Property news this week
By Will Leyland, 27 September 2017
As autumn kicks off the final four months of the year we’re going to be taking a look at news that’s affecting landlords and things that landlords may need to prepare for as we approach the final stretch of 2017.
Landlords in the north of England are benefiting much more than their southern counterparts as London house prices have fallen sharply this month. The figures for price growth, released by Rightmove in their latest house price index, have pointed to the worst performance for the capital in a decade.
Nationally, the rise was record as 1.2%, but in London the monthly drop was -2.9%, its worst performance for ten years. The London drop is being driven by its continued readjustment particularly in the higher-end boroughs, with falls in five out of the six most expensive boroughs this month.
Surprisingly, wage growth has been reported to be outstripping house price growth in London, with the ONS reporting the average annual wage increase running at +2.1% for both the second quarter of this year and the month of July, while the price of property coming to market is now growing at just +1.1%. This is the lowest annual rate of house price increase since February 2012 when it stood at +0.7%.
Miles Shipside, Rightmove director and housing market analyst, said: “There were Autumn price bounces nationally in 2014, 2015 and 2016, but the south of the country has turned this month into a bit of a damp squib, whilst some northern regions are still showing marginal signs of upwards price pressure. Estate agents are clearly advising many sellers that they have to lower their price expectations to fit in with buyers’ stretched financial resources, with that price compromise hopefully generating extra buyer interest.”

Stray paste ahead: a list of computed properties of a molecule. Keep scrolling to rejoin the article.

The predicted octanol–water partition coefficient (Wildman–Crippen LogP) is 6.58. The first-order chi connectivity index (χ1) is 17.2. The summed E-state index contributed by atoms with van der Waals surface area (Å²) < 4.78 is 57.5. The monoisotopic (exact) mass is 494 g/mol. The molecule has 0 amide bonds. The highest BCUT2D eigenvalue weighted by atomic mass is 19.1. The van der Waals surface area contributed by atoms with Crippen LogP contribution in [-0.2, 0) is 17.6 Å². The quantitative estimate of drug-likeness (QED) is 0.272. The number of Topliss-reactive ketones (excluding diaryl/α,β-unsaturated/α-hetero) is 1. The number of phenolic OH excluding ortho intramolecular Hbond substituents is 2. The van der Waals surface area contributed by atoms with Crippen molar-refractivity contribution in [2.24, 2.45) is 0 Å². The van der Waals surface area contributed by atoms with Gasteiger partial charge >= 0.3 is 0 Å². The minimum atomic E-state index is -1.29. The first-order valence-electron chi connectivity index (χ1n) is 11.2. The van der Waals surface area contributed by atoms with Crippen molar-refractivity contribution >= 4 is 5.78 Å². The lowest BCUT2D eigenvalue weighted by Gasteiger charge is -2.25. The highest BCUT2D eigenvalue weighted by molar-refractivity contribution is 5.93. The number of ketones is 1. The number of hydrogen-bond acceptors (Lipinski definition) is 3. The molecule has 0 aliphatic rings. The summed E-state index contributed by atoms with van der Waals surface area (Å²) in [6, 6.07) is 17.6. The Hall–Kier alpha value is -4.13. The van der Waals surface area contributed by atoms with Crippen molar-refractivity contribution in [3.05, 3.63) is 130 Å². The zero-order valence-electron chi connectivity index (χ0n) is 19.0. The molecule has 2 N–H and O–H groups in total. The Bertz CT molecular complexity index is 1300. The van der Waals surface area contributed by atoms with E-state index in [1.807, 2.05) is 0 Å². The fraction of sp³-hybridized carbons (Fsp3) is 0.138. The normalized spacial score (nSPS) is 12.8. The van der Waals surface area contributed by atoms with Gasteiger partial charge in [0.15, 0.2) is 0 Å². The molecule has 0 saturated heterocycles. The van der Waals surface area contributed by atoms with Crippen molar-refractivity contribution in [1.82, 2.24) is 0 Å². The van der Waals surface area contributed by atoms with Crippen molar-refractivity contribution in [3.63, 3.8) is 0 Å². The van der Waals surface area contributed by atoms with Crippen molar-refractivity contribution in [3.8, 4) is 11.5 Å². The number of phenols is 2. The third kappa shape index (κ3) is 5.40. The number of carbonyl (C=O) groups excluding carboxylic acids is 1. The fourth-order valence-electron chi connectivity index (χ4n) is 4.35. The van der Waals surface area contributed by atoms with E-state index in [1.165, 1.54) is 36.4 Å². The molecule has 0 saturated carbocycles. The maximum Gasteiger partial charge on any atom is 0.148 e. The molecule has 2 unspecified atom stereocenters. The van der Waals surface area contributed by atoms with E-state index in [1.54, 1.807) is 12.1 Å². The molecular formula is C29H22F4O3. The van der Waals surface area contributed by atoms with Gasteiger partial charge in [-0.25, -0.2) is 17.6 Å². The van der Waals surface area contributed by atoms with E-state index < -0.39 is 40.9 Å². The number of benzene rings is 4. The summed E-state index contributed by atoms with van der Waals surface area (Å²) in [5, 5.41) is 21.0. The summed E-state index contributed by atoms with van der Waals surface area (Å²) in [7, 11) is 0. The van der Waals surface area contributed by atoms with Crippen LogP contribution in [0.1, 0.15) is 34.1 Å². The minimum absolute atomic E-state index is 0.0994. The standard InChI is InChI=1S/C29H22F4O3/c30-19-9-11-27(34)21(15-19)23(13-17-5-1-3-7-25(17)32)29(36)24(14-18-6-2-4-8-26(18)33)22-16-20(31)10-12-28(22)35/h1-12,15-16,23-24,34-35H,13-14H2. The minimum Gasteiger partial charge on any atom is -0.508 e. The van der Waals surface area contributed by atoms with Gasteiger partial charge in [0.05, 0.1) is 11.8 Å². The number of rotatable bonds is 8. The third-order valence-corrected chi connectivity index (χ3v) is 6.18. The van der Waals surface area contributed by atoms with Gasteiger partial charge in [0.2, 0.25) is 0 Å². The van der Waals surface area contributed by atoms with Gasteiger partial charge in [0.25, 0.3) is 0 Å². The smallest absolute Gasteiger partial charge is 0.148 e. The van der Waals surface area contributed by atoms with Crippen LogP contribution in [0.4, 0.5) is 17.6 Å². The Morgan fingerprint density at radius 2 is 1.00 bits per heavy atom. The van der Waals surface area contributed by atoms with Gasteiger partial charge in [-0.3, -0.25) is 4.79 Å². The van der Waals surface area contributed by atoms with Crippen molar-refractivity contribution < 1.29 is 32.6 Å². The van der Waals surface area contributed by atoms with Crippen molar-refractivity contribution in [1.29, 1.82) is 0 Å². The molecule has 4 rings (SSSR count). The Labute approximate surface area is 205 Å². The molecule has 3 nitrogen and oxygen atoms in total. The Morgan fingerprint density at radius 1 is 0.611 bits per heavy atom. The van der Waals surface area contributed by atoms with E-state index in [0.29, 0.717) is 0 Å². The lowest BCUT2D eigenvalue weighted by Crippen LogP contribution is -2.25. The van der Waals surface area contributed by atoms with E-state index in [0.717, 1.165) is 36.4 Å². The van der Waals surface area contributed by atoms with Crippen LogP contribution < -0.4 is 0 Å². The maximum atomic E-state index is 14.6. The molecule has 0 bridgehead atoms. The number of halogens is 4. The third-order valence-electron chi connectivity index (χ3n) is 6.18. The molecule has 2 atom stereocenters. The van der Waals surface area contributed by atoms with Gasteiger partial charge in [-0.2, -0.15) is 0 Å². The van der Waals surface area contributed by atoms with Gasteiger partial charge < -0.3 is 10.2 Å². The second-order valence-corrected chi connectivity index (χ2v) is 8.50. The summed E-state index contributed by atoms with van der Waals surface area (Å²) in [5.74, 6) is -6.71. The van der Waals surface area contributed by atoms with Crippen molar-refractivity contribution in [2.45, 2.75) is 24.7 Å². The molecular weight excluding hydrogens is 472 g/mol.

He continued, “It’s unavoidable that prices will eventually reach a limit, and having gone up every year for the last six years, the pace of price rises for newly-marketed property is now dawdling at just +1.1%. Interest rates cannot realistically drop any further to help buyer affordability, but the potentially good news for buyers’ finances, which have been under attack for years, is that there is some relief from the wage-rise cavalry.
“Average wage rises are now running at nearly double the annual rate of property price rises and the longer any meaningful differential is maintained then the greater the improvement in buyer affordability. Having finally turned the tables to potentially improve their buying power, buyers will now be hoping that it is not eroded again by an interest rate rise or rampant consumer price inflation.”
There was more positive news for landlords across the UK; rent price increases were 2.4% in August as reported by HomeLet who conducted the research.
This represents the highest rise (in monthly terms) this year. The average rent agreed on a new tenancy signed last month was £939 according to the August figures, compared to £916 in the same month last year.
London was also struggling on this front, too, as with London excluded from the figures were increased, with 10 out of the 11 remaining regions beyond the capital seeing rents increasing last month. The average rent on a new tenancy outside London was £776, up 2.3% compared to the same period in 2016.
Martin Totty, HomeLet’s Chief Executive Officer, was quoted by Sky News as saying: “Whilst we’ve often observed a seasonal uplift in average rents at this time of year, there’s evidence of a trend now emerging which points to a reversal of the declines seen over the early part of this year. This will be welcome relief to Landlords who have been battered by the perfect storm of tax changes and post-Brexit uncertainties. Whether the trend continues or represents only temporary relief from the headwinds faced by property owners, the remaining months of 2017 should provide the answer.
With mixed fortunes this year, it will come as welcome news to landlords that things are picking up steam across most regions as we head towards the end of the year.
House prices continue to increase in the UK, defying gloomy predictions
Proposed minimum three-year-long tenancies for housing rentals are a cause for debate
Many people are looking to downsize, but it appears there simply isn't enough available stock
Where are the UK's best performing housing markets?
An increase in rents is resulting in a greater need for UK guarantors